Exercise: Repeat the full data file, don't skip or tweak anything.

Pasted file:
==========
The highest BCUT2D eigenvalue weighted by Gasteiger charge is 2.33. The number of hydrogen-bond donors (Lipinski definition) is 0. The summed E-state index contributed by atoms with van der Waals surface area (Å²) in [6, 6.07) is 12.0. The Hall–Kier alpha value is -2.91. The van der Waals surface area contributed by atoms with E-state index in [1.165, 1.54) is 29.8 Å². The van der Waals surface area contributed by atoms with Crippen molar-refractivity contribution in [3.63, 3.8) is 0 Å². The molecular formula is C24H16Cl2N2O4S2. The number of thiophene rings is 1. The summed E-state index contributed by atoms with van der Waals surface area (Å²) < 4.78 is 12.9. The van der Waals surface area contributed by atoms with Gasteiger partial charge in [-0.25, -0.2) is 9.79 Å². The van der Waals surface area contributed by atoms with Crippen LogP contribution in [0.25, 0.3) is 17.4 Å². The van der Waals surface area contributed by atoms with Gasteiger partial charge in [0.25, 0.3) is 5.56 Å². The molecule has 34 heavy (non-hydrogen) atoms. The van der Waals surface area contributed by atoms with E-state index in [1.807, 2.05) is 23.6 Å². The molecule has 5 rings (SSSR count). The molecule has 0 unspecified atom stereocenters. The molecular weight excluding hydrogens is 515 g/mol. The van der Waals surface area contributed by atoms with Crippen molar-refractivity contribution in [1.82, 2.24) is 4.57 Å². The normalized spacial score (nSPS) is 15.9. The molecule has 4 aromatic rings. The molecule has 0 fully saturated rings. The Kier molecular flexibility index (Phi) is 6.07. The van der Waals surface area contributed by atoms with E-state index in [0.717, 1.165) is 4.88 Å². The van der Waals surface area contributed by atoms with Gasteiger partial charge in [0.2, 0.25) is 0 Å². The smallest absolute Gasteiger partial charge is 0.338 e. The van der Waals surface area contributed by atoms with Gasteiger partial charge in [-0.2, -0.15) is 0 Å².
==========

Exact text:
The highest BCUT2D eigenvalue weighted by Gasteiger charge is 2.33. The number of hydrogen-bond donors (Lipinski definition) is 0. The summed E-state index contributed by atoms with van der Waals surface area (Å²) in [6, 6.07) is 12.0. The Hall–Kier alpha value is -2.91. The van der Waals surface area contributed by atoms with E-state index in [1.165, 1.54) is 29.8 Å². The van der Waals surface area contributed by atoms with Crippen molar-refractivity contribution in [3.63, 3.8) is 0 Å². The molecular formula is C24H16Cl2N2O4S2. The number of thiophene rings is 1. The summed E-state index contributed by atoms with van der Waals surface area (Å²) < 4.78 is 12.9. The van der Waals surface area contributed by atoms with Gasteiger partial charge in [-0.25, -0.2) is 9.79 Å². The van der Waals surface area contributed by atoms with Crippen LogP contribution in [0.25, 0.3) is 17.4 Å². The van der Waals surface area contributed by atoms with Gasteiger partial charge in [0.25, 0.3) is 5.56 Å². The molecule has 34 heavy (non-hydrogen) atoms. The van der Waals surface area contributed by atoms with E-state index in [1.807, 2.05) is 23.6 Å². The molecule has 5 rings (SSSR count). The molecule has 0 unspecified atom stereocenters. The molecular weight excluding hydrogens is 515 g/mol. The van der Waals surface area contributed by atoms with Crippen molar-refractivity contribution in [1.82, 2.24) is 4.57 Å². The normalized spacial score (nSPS) is 15.9. The molecule has 4 aromatic rings. The molecule has 0 fully saturated rings. The Kier molecular flexibility index (Phi) is 6.07. The van der Waals surface area contributed by atoms with E-state index in [0.717, 1.165) is 4.88 Å². The van der Waals surface area contributed by atoms with Gasteiger partial charge in [0.2, 0.25) is 0 Å². The smallest absolute Gasteiger partial charge is 0.338 e. The van der Waals surface area contributed by atoms with Gasteiger partial charge in [-0.2, -0.15) is 0 Å².